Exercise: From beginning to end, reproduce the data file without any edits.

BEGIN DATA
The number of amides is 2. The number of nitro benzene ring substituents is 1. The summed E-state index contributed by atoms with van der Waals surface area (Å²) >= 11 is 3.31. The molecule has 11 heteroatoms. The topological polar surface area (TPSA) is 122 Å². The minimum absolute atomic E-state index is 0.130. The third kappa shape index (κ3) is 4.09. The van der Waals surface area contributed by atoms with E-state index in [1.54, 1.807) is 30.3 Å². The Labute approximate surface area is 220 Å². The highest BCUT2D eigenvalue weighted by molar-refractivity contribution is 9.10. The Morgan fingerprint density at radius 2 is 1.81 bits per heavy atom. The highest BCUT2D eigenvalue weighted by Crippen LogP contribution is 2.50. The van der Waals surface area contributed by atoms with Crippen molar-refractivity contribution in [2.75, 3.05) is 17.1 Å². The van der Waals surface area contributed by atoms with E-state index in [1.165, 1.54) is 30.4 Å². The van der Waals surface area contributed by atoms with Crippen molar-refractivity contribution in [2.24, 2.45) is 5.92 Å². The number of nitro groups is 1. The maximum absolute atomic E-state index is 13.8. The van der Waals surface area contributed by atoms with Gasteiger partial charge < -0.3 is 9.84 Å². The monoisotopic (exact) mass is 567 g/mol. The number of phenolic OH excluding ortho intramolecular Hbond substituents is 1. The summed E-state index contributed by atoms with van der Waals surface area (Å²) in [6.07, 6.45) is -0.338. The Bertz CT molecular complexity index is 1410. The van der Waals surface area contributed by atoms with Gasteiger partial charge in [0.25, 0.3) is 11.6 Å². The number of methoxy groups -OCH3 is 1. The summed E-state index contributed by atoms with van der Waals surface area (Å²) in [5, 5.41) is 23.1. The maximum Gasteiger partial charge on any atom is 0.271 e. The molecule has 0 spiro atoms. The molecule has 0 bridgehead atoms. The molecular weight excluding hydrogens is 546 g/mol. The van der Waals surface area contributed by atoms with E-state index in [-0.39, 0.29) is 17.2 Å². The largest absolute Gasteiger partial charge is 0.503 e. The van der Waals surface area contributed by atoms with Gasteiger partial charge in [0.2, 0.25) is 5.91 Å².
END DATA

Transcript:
The number of amides is 2. The number of nitro benzene ring substituents is 1. The summed E-state index contributed by atoms with van der Waals surface area (Å²) >= 11 is 3.31. The molecule has 11 heteroatoms. The topological polar surface area (TPSA) is 122 Å². The minimum absolute atomic E-state index is 0.130. The third kappa shape index (κ3) is 4.09. The van der Waals surface area contributed by atoms with E-state index in [1.54, 1.807) is 30.3 Å². The Labute approximate surface area is 220 Å². The highest BCUT2D eigenvalue weighted by molar-refractivity contribution is 9.10. The Morgan fingerprint density at radius 2 is 1.81 bits per heavy atom. The highest BCUT2D eigenvalue weighted by Crippen LogP contribution is 2.50. The van der Waals surface area contributed by atoms with Crippen molar-refractivity contribution in [2.75, 3.05) is 17.1 Å². The van der Waals surface area contributed by atoms with E-state index in [1.165, 1.54) is 30.4 Å². The van der Waals surface area contributed by atoms with Crippen molar-refractivity contribution in [2.24, 2.45) is 5.92 Å². The number of nitro groups is 1. The maximum absolute atomic E-state index is 13.8. The van der Waals surface area contributed by atoms with Gasteiger partial charge < -0.3 is 9.84 Å². The monoisotopic (exact) mass is 567 g/mol. The number of phenolic OH excluding ortho intramolecular Hbond substituents is 1. The summed E-state index contributed by atoms with van der Waals surface area (Å²) in [6.07, 6.45) is -0.338. The Bertz CT molecular complexity index is 1410. The van der Waals surface area contributed by atoms with Gasteiger partial charge in [0.25, 0.3) is 11.6 Å². The number of methoxy groups -OCH3 is 1. The summed E-state index contributed by atoms with van der Waals surface area (Å²) in [5, 5.41) is 23.1. The maximum Gasteiger partial charge on any atom is 0.271 e. The molecule has 0 spiro atoms. The molecule has 0 bridgehead atoms. The molecular weight excluding hydrogens is 546 g/mol. The van der Waals surface area contributed by atoms with E-state index in [-0.39, 0.29) is 17.2 Å². The largest absolute Gasteiger partial charge is 0.503 e. The van der Waals surface area contributed by atoms with Gasteiger partial charge in [0.2, 0.25) is 5.91 Å².